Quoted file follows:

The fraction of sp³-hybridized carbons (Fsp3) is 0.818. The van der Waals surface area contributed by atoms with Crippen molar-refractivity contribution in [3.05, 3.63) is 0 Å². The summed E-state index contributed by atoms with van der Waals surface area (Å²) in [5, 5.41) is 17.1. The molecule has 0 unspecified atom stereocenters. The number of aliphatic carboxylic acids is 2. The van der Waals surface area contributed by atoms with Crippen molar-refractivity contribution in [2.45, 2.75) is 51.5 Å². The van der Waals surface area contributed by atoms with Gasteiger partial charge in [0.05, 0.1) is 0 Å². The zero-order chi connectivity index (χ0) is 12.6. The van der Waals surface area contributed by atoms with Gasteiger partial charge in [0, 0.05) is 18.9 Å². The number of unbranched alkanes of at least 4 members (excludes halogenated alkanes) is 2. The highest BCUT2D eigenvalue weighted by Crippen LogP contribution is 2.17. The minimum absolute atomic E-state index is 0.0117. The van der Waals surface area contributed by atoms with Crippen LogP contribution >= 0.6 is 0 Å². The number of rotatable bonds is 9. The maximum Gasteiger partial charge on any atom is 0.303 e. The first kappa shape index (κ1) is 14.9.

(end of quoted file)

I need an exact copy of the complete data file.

The fraction of sp³-hybridized carbons (Fsp3) is 0.818. The van der Waals surface area contributed by atoms with Crippen molar-refractivity contribution in [3.05, 3.63) is 0 Å². The summed E-state index contributed by atoms with van der Waals surface area (Å²) in [5, 5.41) is 17.1. The molecule has 0 unspecified atom stereocenters. The number of aliphatic carboxylic acids is 2. The van der Waals surface area contributed by atoms with Crippen molar-refractivity contribution in [2.45, 2.75) is 51.5 Å². The van der Waals surface area contributed by atoms with Gasteiger partial charge in [0.05, 0.1) is 0 Å². The zero-order chi connectivity index (χ0) is 12.6. The van der Waals surface area contributed by atoms with Gasteiger partial charge in [0, 0.05) is 18.9 Å². The number of unbranched alkanes of at least 4 members (excludes halogenated alkanes) is 2. The highest BCUT2D eigenvalue weighted by Crippen LogP contribution is 2.17. The minimum absolute atomic E-state index is 0.0117. The van der Waals surface area contributed by atoms with Crippen LogP contribution >= 0.6 is 0 Å². The number of rotatable bonds is 9. The maximum Gasteiger partial charge on any atom is 0.303 e. The first kappa shape index (κ1) is 14.9.